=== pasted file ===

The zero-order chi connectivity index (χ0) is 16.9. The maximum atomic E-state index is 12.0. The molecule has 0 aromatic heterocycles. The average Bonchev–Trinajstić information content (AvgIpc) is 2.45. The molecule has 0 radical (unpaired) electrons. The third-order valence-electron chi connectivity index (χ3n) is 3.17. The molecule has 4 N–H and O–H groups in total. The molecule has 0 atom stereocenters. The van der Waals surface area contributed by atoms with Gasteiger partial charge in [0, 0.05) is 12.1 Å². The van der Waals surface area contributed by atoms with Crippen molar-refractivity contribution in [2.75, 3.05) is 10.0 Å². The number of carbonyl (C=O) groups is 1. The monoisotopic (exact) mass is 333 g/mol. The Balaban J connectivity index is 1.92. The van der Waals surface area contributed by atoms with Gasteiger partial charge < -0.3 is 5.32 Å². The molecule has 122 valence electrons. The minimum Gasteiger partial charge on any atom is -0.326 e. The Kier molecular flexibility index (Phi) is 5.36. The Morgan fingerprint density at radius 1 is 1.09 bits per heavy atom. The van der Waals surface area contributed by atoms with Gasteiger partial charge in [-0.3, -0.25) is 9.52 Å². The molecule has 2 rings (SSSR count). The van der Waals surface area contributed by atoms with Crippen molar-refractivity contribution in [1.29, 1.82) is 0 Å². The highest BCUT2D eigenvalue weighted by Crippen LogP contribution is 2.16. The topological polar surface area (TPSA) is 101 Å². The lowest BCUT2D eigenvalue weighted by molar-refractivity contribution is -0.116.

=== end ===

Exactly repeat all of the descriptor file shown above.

The zero-order chi connectivity index (χ0) is 16.9. The maximum atomic E-state index is 12.0. The molecule has 0 aromatic heterocycles. The average Bonchev–Trinajstić information content (AvgIpc) is 2.45. The molecule has 0 radical (unpaired) electrons. The third-order valence-electron chi connectivity index (χ3n) is 3.17. The molecule has 4 N–H and O–H groups in total. The molecule has 0 atom stereocenters. The van der Waals surface area contributed by atoms with Gasteiger partial charge in [0, 0.05) is 12.1 Å². The van der Waals surface area contributed by atoms with Crippen molar-refractivity contribution in [2.75, 3.05) is 10.0 Å². The number of carbonyl (C=O) groups is 1. The monoisotopic (exact) mass is 333 g/mol. The Balaban J connectivity index is 1.92. The van der Waals surface area contributed by atoms with Gasteiger partial charge < -0.3 is 5.32 Å². The molecule has 122 valence electrons. The minimum Gasteiger partial charge on any atom is -0.326 e. The Kier molecular flexibility index (Phi) is 5.36. The Morgan fingerprint density at radius 1 is 1.09 bits per heavy atom. The van der Waals surface area contributed by atoms with Gasteiger partial charge in [-0.3, -0.25) is 9.52 Å². The molecule has 2 rings (SSSR count). The van der Waals surface area contributed by atoms with Crippen molar-refractivity contribution in [1.29, 1.82) is 0 Å². The highest BCUT2D eigenvalue weighted by Crippen LogP contribution is 2.16. The topological polar surface area (TPSA) is 101 Å². The lowest BCUT2D eigenvalue weighted by molar-refractivity contribution is -0.116.